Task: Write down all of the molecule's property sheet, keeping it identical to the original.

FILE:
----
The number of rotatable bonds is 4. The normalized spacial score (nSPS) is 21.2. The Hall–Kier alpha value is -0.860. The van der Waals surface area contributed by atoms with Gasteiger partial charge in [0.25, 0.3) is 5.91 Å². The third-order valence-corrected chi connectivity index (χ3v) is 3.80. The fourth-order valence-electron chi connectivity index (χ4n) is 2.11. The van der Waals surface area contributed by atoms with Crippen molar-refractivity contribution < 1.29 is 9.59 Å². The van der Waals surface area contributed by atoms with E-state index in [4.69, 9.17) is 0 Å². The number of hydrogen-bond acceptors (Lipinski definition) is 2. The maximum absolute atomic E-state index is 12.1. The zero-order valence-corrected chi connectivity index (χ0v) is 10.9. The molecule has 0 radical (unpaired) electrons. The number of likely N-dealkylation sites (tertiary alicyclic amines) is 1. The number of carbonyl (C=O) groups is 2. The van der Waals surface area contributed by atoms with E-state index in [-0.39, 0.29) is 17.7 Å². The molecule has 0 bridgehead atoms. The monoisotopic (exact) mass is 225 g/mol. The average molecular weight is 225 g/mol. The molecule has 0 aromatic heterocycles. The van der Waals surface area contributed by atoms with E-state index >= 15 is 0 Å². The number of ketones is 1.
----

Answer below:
The number of rotatable bonds is 4. The normalized spacial score (nSPS) is 21.2. The Hall–Kier alpha value is -0.860. The van der Waals surface area contributed by atoms with Gasteiger partial charge in [0.25, 0.3) is 5.91 Å². The third-order valence-corrected chi connectivity index (χ3v) is 3.80. The fourth-order valence-electron chi connectivity index (χ4n) is 2.11. The van der Waals surface area contributed by atoms with Crippen molar-refractivity contribution < 1.29 is 9.59 Å². The van der Waals surface area contributed by atoms with E-state index in [4.69, 9.17) is 0 Å². The number of hydrogen-bond acceptors (Lipinski definition) is 2. The maximum absolute atomic E-state index is 12.1. The zero-order valence-corrected chi connectivity index (χ0v) is 10.9. The molecule has 0 radical (unpaired) electrons. The number of likely N-dealkylation sites (tertiary alicyclic amines) is 1. The number of carbonyl (C=O) groups is 2. The van der Waals surface area contributed by atoms with E-state index in [-0.39, 0.29) is 17.7 Å². The molecule has 0 bridgehead atoms. The monoisotopic (exact) mass is 225 g/mol. The average molecular weight is 225 g/mol. The molecule has 0 aromatic heterocycles. The van der Waals surface area contributed by atoms with E-state index >= 15 is 0 Å². The number of ketones is 1.